Brussels, 5 May 2010
Internal Market: Commission acts to put an end to special rights of the Greek state in the Public Power Corporation
The European Commission has today acted to ensure compliance with the Treaty rules on free movement of capital by referring Greece to the Court of Justice over the 5% voting cap in the electricity company PPC (Public Power Corporation). These special rights act as a barrier to investors from other Member States. The Commission had sent a “reasoned opinion” to Greece in October 2009 asking it to comply with EU law. As no reply from the Greek authorities was received, the Commission has decided to refer Greece to Court.
What is the aim of the EU rule in question?
Free movement of capital is at the heart of the Single Market and is one of its 'four freedoms'. It enables integrated, open, competitive and efficient European financial markets and services. For citizens it means the ability to do many operations abroad, as diverse as opening bank accounts, buying shares in non-domestic companies, investing where the best return is, and purchasing real estate. For companies it principally means being able to invest in and own other European companies and take an active part in their management.
How is Greece not respecting this rule?
Under Presidential Decree 333/2000, the voting rights of non-state shareholders in the Greek Public Power Corporation (PPC) are limited to 5%. This voting cap applies to all company decisions. The decree also stipulates that 51% of the company is to remain in the hands of the state.
In its reply to the Commission's letter of formal notice, the first stage of an infringement procedure, Greece took the view that the Commission did not sufficiently prove the infringement. However, it is for the Member State to show that its legal measures are appropriate and necessary to attain a legitimate objective.
Greece also contended that the voting cap is justified on the grounds of public interest and security, but failed to explain why Greece would be put at risk without it. In addition, the Greek reply did not satisfactorily specify further objectives of economic policy or general interest. Also, the claimed transitional character of the voting cap could not be accepted as a valid justification as it was not further substantiated. Furthermore, the Commission did not find certain minority rights invoked by Greece suitable for improving the voting position of minority shareholders affected by the voting cap.
As Greece continued to uphold the restrictions, the Commission sent the authorities a reasoned opinion in November 2009 to which the Greek authorities failed to reply. The Commission has now decided to take Greece to Court.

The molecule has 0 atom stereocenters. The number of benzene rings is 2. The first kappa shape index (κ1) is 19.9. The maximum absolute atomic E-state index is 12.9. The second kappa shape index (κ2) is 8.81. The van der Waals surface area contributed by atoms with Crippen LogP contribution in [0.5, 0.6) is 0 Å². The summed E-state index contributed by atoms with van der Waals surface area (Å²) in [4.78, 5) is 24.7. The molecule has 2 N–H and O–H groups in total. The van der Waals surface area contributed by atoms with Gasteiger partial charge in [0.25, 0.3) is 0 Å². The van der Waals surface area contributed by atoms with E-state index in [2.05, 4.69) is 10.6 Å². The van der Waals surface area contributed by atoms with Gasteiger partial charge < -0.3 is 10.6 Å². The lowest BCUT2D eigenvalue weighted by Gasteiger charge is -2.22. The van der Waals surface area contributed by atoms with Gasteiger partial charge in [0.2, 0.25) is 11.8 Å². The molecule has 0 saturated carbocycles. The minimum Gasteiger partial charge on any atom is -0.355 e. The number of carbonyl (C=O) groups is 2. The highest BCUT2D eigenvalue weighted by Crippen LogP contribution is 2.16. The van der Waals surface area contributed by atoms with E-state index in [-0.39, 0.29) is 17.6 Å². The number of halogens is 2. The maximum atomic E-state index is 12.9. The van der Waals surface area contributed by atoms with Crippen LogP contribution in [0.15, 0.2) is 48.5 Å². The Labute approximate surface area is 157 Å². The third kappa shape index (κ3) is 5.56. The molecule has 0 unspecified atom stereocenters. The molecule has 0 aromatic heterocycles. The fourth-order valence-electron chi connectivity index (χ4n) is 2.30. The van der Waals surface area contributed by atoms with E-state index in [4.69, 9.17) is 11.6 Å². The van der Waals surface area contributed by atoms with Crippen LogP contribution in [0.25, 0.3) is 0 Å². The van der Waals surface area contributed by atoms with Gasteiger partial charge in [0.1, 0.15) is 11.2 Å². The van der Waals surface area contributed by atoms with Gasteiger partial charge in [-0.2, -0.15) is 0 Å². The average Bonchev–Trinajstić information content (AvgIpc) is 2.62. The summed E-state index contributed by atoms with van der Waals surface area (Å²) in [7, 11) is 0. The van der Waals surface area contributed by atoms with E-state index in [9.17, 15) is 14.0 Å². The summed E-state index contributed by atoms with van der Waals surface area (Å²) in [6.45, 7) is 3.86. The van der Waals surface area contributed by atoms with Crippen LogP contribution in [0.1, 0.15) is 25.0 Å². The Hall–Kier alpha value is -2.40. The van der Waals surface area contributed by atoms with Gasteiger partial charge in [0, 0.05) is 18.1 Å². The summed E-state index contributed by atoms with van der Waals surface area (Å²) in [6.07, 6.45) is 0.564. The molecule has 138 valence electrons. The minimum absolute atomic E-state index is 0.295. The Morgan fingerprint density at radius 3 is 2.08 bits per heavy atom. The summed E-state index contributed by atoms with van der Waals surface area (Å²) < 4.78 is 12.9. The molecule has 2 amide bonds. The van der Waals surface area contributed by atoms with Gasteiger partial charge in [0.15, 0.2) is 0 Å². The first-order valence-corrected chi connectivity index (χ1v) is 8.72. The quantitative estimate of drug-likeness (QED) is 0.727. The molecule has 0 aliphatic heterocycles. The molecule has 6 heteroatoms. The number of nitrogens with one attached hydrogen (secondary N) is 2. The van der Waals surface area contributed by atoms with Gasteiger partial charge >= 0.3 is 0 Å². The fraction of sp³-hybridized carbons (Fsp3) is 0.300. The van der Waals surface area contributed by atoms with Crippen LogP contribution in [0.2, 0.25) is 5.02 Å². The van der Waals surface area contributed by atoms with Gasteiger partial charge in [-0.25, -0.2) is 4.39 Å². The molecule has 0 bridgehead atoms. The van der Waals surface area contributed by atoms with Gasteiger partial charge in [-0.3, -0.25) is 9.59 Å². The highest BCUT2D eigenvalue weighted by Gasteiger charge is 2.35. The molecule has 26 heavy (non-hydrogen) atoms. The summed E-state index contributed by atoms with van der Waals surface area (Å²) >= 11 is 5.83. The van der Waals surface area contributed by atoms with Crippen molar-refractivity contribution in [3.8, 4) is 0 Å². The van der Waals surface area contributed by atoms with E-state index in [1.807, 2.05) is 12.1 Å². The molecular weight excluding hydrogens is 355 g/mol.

How are EU citizens and/or businesses suffering as a result?
As a consequence of the Decree, direct investors are hindered from effectively participating in the management and control of the PPC. Moreover, portfolio investors, who invest for the purpose of gaining financial returns, are deprived of the full protection of minority shareholders provided by general company law.
A letter of formal notice was sent to Greece on 4 April 2008. The Greek government's reply reached the Commission on 5 June 2008 but was found to be unsatisfactory. As a result, the Commission sent a reasoned opinion on 9 October 2009, to which the Greek authorities had until 9 December 2009 to send a further reply. On the due date, the Greek Government asked the Commission to grant a three-month extension of the deadline. Based on the fact that the request did not contain any further information on a proposal or a concrete timetable for amending the Decree, the Commission told Greece that the extension could not be granted. To date, Greece has not sent a reply to the Commission's reasoned opinion.
About infringement procedures
The European Commission has powers under Article 258 of the Treaty on the Functioning of the European Union (TFEU) to take legal action – known as infringement procedures – against a Member State that is not respecting its obligations under EU rules. These procedures consist of three steps. The first is that the Member State receives a letter of formal notice seeking information if the Commission has concerns that there may be a breach of EU law and has two months to respond. If the Commission's concerns about a breach of EU legislation are confirmed, the Commission sends a reasoned opinion requiring the Member State to comply with EU law within two months. If there is no satisfactory reply, the Commission can refer the matter to the Court of Justice in Luxembourg. If the Court rules against a Member State and the Member State does not comply with the Court's ruling, the Commission can also request that the Court impose a fine on the country concerned.
Free movement of capital:
Latest information on infringement proceedings concerning all Member States: